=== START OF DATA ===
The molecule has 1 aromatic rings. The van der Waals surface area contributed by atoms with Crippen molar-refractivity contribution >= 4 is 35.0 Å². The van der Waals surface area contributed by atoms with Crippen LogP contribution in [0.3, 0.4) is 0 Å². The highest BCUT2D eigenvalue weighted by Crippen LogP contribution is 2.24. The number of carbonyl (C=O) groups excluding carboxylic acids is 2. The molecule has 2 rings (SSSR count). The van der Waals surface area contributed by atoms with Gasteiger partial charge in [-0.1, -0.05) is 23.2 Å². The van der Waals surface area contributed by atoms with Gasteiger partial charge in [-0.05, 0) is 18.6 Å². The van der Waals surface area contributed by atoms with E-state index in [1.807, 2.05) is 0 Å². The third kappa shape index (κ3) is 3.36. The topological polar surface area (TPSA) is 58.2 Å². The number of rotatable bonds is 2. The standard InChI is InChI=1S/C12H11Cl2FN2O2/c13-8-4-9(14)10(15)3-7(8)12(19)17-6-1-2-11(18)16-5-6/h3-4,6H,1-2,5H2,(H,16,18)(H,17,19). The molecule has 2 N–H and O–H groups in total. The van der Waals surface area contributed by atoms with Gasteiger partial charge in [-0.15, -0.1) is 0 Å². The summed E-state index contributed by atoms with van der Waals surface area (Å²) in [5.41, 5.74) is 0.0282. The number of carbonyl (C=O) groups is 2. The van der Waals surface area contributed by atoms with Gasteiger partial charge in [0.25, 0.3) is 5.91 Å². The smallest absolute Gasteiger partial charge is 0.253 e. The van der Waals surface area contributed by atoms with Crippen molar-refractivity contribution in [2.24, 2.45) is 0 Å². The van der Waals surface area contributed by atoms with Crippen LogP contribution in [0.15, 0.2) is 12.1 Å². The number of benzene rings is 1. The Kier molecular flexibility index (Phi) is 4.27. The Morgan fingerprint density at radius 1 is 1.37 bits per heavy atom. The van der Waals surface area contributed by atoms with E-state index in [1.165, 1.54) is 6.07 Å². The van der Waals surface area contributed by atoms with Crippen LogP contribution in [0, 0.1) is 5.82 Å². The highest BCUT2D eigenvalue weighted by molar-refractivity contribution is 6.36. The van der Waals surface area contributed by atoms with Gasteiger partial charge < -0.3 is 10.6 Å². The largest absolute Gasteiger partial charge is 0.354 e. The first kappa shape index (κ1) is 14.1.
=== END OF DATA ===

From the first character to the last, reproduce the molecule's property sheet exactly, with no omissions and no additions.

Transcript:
The molecule has 1 aromatic rings. The van der Waals surface area contributed by atoms with Crippen molar-refractivity contribution >= 4 is 35.0 Å². The van der Waals surface area contributed by atoms with Crippen LogP contribution in [0.3, 0.4) is 0 Å². The highest BCUT2D eigenvalue weighted by Crippen LogP contribution is 2.24. The number of carbonyl (C=O) groups excluding carboxylic acids is 2. The molecule has 2 rings (SSSR count). The van der Waals surface area contributed by atoms with Gasteiger partial charge in [-0.1, -0.05) is 23.2 Å². The van der Waals surface area contributed by atoms with Gasteiger partial charge in [-0.05, 0) is 18.6 Å². The van der Waals surface area contributed by atoms with E-state index in [1.807, 2.05) is 0 Å². The third kappa shape index (κ3) is 3.36. The topological polar surface area (TPSA) is 58.2 Å². The number of rotatable bonds is 2. The standard InChI is InChI=1S/C12H11Cl2FN2O2/c13-8-4-9(14)10(15)3-7(8)12(19)17-6-1-2-11(18)16-5-6/h3-4,6H,1-2,5H2,(H,16,18)(H,17,19). The molecule has 2 N–H and O–H groups in total. The van der Waals surface area contributed by atoms with Gasteiger partial charge in [-0.15, -0.1) is 0 Å². The summed E-state index contributed by atoms with van der Waals surface area (Å²) in [5.41, 5.74) is 0.0282. The number of carbonyl (C=O) groups is 2. The van der Waals surface area contributed by atoms with Gasteiger partial charge in [0.25, 0.3) is 5.91 Å². The smallest absolute Gasteiger partial charge is 0.253 e. The van der Waals surface area contributed by atoms with Crippen molar-refractivity contribution in [2.24, 2.45) is 0 Å². The van der Waals surface area contributed by atoms with Crippen LogP contribution in [0.15, 0.2) is 12.1 Å². The number of benzene rings is 1. The Kier molecular flexibility index (Phi) is 4.27. The Morgan fingerprint density at radius 1 is 1.37 bits per heavy atom. The van der Waals surface area contributed by atoms with E-state index in [1.165, 1.54) is 6.07 Å². The van der Waals surface area contributed by atoms with Crippen LogP contribution in [0, 0.1) is 5.82 Å². The highest BCUT2D eigenvalue weighted by molar-refractivity contribution is 6.36. The van der Waals surface area contributed by atoms with Gasteiger partial charge < -0.3 is 10.6 Å². The largest absolute Gasteiger partial charge is 0.354 e. The first kappa shape index (κ1) is 14.1.